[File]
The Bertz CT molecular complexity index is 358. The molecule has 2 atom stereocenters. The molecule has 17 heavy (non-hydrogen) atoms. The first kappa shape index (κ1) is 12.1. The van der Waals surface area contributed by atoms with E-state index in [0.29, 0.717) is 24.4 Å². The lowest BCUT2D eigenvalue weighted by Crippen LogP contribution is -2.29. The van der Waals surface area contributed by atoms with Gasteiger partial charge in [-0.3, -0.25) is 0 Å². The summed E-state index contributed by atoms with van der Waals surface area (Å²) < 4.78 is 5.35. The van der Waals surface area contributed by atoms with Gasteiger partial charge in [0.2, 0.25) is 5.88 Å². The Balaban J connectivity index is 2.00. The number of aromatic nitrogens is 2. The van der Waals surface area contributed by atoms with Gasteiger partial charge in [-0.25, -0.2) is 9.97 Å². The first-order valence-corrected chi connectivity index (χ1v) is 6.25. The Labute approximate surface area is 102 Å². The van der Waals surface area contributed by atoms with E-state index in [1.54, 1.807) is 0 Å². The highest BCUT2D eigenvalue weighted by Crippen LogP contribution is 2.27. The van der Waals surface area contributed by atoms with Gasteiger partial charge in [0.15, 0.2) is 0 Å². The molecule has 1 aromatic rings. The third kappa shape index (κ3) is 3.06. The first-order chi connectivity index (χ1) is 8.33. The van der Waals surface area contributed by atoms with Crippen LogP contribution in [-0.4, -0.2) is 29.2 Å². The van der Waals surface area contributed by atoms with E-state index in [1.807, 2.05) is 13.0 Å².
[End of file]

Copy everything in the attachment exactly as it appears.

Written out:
The Bertz CT molecular complexity index is 358. The molecule has 2 atom stereocenters. The molecule has 17 heavy (non-hydrogen) atoms. The first kappa shape index (κ1) is 12.1. The van der Waals surface area contributed by atoms with E-state index in [0.29, 0.717) is 24.4 Å². The lowest BCUT2D eigenvalue weighted by Crippen LogP contribution is -2.29. The van der Waals surface area contributed by atoms with Gasteiger partial charge in [-0.3, -0.25) is 0 Å². The summed E-state index contributed by atoms with van der Waals surface area (Å²) < 4.78 is 5.35. The van der Waals surface area contributed by atoms with Gasteiger partial charge in [0.2, 0.25) is 5.88 Å². The Balaban J connectivity index is 2.00. The number of aromatic nitrogens is 2. The van der Waals surface area contributed by atoms with Gasteiger partial charge in [-0.25, -0.2) is 9.97 Å². The first-order valence-corrected chi connectivity index (χ1v) is 6.25. The Labute approximate surface area is 102 Å². The van der Waals surface area contributed by atoms with E-state index in [1.54, 1.807) is 0 Å². The highest BCUT2D eigenvalue weighted by Crippen LogP contribution is 2.27. The van der Waals surface area contributed by atoms with Gasteiger partial charge in [0.15, 0.2) is 0 Å². The molecule has 1 aromatic rings. The third kappa shape index (κ3) is 3.06. The first-order chi connectivity index (χ1) is 8.33. The van der Waals surface area contributed by atoms with Crippen LogP contribution in [-0.4, -0.2) is 29.2 Å². The van der Waals surface area contributed by atoms with E-state index in [1.807, 2.05) is 13.0 Å².